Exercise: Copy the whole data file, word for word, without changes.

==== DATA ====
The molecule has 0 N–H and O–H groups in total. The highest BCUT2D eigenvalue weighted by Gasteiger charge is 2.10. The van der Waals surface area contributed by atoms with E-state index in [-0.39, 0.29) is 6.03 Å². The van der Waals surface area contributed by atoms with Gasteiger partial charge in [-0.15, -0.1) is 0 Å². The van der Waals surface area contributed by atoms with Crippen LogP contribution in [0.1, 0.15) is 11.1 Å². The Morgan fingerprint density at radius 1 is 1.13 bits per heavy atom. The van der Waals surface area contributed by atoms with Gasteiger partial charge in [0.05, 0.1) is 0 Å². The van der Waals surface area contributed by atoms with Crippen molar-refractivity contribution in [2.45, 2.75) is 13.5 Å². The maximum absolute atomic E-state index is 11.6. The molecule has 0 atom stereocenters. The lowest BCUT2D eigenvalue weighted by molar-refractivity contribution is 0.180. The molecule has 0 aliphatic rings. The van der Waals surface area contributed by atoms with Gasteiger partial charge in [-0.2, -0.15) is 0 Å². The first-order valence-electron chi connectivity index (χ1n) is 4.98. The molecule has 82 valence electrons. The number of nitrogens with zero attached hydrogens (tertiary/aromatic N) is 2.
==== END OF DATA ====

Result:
The molecule has 0 N–H and O–H groups in total. The highest BCUT2D eigenvalue weighted by Gasteiger charge is 2.10. The van der Waals surface area contributed by atoms with E-state index in [-0.39, 0.29) is 6.03 Å². The van der Waals surface area contributed by atoms with Gasteiger partial charge in [-0.15, -0.1) is 0 Å². The van der Waals surface area contributed by atoms with Crippen LogP contribution in [0.1, 0.15) is 11.1 Å². The Morgan fingerprint density at radius 1 is 1.13 bits per heavy atom. The van der Waals surface area contributed by atoms with Gasteiger partial charge in [0.05, 0.1) is 0 Å². The van der Waals surface area contributed by atoms with Crippen molar-refractivity contribution in [2.45, 2.75) is 13.5 Å². The maximum absolute atomic E-state index is 11.6. The molecule has 0 atom stereocenters. The lowest BCUT2D eigenvalue weighted by molar-refractivity contribution is 0.180. The molecule has 0 aliphatic rings. The van der Waals surface area contributed by atoms with Gasteiger partial charge in [-0.2, -0.15) is 0 Å². The first-order valence-electron chi connectivity index (χ1n) is 4.98. The molecule has 82 valence electrons. The number of nitrogens with zero attached hydrogens (tertiary/aromatic N) is 2.